But, I'm happy with my scars because a 5 inch incision just wouldn't do justice to the illness or the healing. As I've reflected all month on where I was 15 years ago (yes, I'm a little embarrassed that I have thought about June 1995 this much), I wish I could show that 18 year old Emily my stomach today, pregnant with Baby #3, with the faded scars and most importantly, I'd have her notice that there aren't any new scars. She never had another flare-up that would necessitate more scarring, she even got pregnant and that trusty pseudo-colon made it unnecessary for the Cesearans the doctors promised she'd need.

That ugly stomach would show her that she did what she feared she'd never be able to do when she got out of the hospital--grow up, move out, and move on.

Technically, this post should have been posted yesterday, but I was feeling just a little too tender to get it up.

12 comments:

Rachel said...

I have to testify you do use your "I don't have a colon," excuse to the fullest. It's amazing that it's been 15 years and what has happened over the years is unbelievable BUT what happened 15 years ago was a miracle.

Kate said...

Geez louise, didn't know this post would make me cry. It is very beautifully written. Good job.
It really was a miracle. Wasn't it a ground-breaking, new procedure back then? Crazy that you've almost lived as long without a colon as you lived with one. And if you subtract the time your colon was so sickly and holey... sheesh...
Your perspective on the whole thing is amazing. I think about June 1995 sometimes too.

sylvia/ticklethepear said...

But you'll be reunited in the afterlife, right?

Sheila said...

Beautifully written, Emily. I'm glad you went to that graduate school you did. (your thoughts on your pre-baby scar make me rethink my feelings on my own pre-baby scar). Hope that July 2010 is the best ever!

SLP said...

Oh I am there with you.

Though with the current status of my disease I haven't had my colon resectioned or removed, I can certainly identify with your feelings.

Congratuations on 15 STRONG YEARS.

Here's to decades more. Together. As friends with sooo many things in common.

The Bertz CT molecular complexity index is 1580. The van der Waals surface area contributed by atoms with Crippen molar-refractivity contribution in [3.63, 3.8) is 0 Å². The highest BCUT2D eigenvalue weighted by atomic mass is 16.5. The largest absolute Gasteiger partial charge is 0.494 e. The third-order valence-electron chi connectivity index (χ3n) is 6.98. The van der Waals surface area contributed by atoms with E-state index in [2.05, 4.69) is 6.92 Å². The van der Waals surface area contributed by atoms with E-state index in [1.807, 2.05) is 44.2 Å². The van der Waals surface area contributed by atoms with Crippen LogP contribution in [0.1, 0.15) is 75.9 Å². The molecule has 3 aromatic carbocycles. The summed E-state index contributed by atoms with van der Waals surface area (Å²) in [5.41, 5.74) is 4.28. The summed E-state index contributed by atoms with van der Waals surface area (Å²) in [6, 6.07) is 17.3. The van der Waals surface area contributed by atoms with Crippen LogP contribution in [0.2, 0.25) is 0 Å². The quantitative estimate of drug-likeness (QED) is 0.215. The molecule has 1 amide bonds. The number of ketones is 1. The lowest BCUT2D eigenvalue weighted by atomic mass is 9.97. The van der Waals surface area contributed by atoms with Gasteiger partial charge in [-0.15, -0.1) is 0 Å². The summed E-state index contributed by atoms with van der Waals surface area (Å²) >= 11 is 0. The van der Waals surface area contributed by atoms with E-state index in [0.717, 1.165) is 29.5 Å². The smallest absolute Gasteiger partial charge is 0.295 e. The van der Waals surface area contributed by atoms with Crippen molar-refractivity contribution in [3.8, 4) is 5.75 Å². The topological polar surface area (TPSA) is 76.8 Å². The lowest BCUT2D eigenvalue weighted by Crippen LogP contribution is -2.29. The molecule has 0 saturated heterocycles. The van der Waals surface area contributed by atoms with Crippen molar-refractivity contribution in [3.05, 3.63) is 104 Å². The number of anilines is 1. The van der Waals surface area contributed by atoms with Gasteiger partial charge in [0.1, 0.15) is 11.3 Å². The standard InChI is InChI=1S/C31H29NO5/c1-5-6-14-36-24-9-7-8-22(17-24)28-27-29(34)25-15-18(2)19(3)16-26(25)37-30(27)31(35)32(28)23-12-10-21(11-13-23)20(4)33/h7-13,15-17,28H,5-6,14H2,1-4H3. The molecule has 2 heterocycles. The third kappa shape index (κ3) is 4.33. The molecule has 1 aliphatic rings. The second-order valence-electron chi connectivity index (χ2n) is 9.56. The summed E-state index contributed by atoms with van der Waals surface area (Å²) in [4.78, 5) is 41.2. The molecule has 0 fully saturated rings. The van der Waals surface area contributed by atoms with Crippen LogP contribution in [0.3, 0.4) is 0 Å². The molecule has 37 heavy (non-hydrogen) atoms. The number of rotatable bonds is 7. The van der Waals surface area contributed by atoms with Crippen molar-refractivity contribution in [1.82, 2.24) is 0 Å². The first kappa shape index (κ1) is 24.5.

Much Love,
S

sara said...

Wonderful post; I love reading about introspection and life-changing moments. We (my sisters) were just talking about this the other day (your colon) for some reason; I had forgotten how bad it was for you back then. So glad everything has worked out... and congrats on pending baby #3!

Nuestra Familia said...

I had no idea... hope things get better. Hope to see you sometime soon! Have you found out if you are having a boy or a girl? We should all get together with our prego bellies.

Mary said...

Thank you for this thoughtful reflection, Emily. It was a comfort because even now those dark, terrifying days are difficult for me to remember, though I can look at the round hospital windows without a panic attack.

As you so wisely conclude, you learned far more than you gave up. It was a transformative experience that helped change you into the lovely adult you are now. Scars aren't always a bad thing.

k said...

Emily, what a wonderful post. I love to hear your thoughts on practically anything, but reflections on something as life-changing as your surgery was particularly great to read. You have such strength and self-awareness. It is inspiring.

TYS said...
This comment has been removed by the author.
TYS said...

I was just randomly browsing blogs here but I have to comment on your post.

I am a graduate student studying immunology right now. One of the projects in my lab deals with colitis. We wish that one day we will find a cure to colitis. The path hasn't been easy, but reading your post has definitely motivated me. I notice that you seem to be grateful about your surgery 15 years ago, which I must say, is a good thing.. But it also makes me think that WHEN we have found a better treatment, people will suffer less..

I am not quite sure where I am getting to. (It is 1 am in my city now.) But thank you, thank you for making me feel like my work is not worthless

Stella said...

I didn't know this about you! Can I ask what had to change about your life? Do you have a lot of dietary restrictions?